If we accept that shame is ultimately harmful to our continued sobriety, how do we conquer shame?
Seek an Addiction Therapist
You may have heard us recommend this before, but finding the right therapist really will make a world of difference in how you identify where shame comes from in your life and address it. There have been several studies on the benefits of compassion therapy, and the results are very promising. (Felver, 2013) Proper therapy has been shown to help reduce not only our shame but our risk of relapse, which is the main concern.
Ultimately, what works will differ from person to person, but being able to work through shame with someone who can see you more clearly and who can give you some tools to love yourself better is never a bad idea.
Find someone who can help you find why you feel shame and reshape your self-image.
Find Your Recovery Posse
One of the wonderful things about support groups is the ability to share yourself and your history with people who have had similar circumstances. Sharing can help you realize that you are not your past, and you don’t have to be defined by your active addiction experiences.
Even an online community with whom you can share can be helpful. The goal here is to recognize that even though other people have had similar experiences, they are not bad people, and neither are you. Peers can also be a great source of inspiration and a sense of belonging.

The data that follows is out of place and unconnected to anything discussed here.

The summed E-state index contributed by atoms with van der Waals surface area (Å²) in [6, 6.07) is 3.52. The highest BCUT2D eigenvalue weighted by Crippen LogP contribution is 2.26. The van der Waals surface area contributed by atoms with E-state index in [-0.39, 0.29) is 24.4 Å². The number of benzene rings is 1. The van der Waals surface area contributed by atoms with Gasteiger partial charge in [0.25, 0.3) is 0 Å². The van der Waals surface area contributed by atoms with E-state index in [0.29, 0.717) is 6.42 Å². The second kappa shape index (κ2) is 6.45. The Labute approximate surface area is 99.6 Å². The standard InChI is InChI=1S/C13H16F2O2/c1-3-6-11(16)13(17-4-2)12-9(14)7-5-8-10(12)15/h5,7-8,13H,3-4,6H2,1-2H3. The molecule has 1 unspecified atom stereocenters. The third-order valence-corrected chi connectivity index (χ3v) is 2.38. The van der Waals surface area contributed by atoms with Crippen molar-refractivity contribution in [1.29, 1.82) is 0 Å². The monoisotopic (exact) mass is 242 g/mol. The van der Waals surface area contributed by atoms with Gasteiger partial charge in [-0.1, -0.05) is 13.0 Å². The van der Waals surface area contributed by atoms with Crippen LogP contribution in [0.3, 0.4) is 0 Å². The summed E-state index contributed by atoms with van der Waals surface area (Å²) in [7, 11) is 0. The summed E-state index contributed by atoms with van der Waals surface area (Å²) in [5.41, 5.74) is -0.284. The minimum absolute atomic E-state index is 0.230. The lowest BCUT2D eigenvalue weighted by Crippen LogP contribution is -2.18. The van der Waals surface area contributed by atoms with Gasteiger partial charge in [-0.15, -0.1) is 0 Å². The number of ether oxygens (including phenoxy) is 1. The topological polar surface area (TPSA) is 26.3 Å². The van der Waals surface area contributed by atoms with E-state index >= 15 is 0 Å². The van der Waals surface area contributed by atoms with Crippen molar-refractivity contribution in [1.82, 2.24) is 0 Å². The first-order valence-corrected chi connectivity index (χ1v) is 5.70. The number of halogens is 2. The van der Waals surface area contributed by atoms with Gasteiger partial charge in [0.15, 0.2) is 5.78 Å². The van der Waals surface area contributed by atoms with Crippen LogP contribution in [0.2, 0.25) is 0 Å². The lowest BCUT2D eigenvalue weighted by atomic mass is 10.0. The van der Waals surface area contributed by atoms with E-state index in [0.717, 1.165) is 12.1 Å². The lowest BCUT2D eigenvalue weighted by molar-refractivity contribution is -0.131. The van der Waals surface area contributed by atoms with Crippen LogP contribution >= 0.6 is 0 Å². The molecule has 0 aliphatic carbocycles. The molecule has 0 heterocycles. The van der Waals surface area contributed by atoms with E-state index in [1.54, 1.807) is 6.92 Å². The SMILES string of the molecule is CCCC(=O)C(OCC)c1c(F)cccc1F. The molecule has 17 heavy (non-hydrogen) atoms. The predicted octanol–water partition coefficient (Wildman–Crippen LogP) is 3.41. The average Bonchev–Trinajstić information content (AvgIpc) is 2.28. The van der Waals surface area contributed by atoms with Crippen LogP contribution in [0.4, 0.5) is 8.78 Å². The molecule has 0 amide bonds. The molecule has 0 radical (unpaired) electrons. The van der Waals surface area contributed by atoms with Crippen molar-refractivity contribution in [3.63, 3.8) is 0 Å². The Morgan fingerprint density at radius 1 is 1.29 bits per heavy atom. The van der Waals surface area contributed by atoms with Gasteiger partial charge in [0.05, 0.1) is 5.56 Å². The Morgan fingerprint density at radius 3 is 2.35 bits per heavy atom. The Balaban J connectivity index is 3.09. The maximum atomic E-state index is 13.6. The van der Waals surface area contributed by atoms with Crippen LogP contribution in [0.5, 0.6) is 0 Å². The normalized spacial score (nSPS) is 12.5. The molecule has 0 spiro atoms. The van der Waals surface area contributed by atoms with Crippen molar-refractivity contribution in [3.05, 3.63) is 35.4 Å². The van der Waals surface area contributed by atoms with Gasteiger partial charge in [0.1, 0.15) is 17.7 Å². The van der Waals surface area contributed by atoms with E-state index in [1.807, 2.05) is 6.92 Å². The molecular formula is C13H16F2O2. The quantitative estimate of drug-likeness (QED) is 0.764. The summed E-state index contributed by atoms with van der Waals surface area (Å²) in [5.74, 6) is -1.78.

Finding a tribe of people who are along the same addiction recovery journey as you can be the difference between viewing yourself as a bad person who made bad choices and viewing yourself as part of a community that struggles with addiction. If hearing it from a stranger on the internet is helpful to you: “You are not a bad person. You have a substance use disorder, and you can get better.”
Why We Care about Shame in Addiction Recovery
In short, shame can secretly undermine our addiction recovery. Negative self-perception has been shown to make people more likely to suffer from addiction, damage relationships, and be a predictor of relapse.
We can fight off shame in many of the same ways that we fight addiction–find a therapist who works for you, and find a community of people who will love and support you, and show you that you don’t need to feel guilt for what may have occurred in your active addiction.
If you need help fighting active addiction and shame, feel free to contact us.
Felver, J. C. (2013). Steven C. Hayes & Michael E. Levin (Eds.): Mindfulness & Acceptance for Addictive Behaviors: Applying Contextual CBT to Substance Abuse & Behavioral Addictions. Mindfulness, 5(1), 1–354. https://doi.org/10.1007/s12671-013-0220-z
Luoma, J. B., Guinther, P. M., Lawless DesJardins, N. M., & Vilardaga, R. (2018). Is shame a proximal trigger for drinking? A daily process study with a community sample. Experimental and Clinical Psychopharmacology, 26(3), 290–301. https://doi.org/10.1037/pha0000189
Rahim, M., & Patton, R. (2015). The association between shame and substance use in young people: a systematic review. PeerJ, 3, e737. https://doi.org/10.7717/peerj.737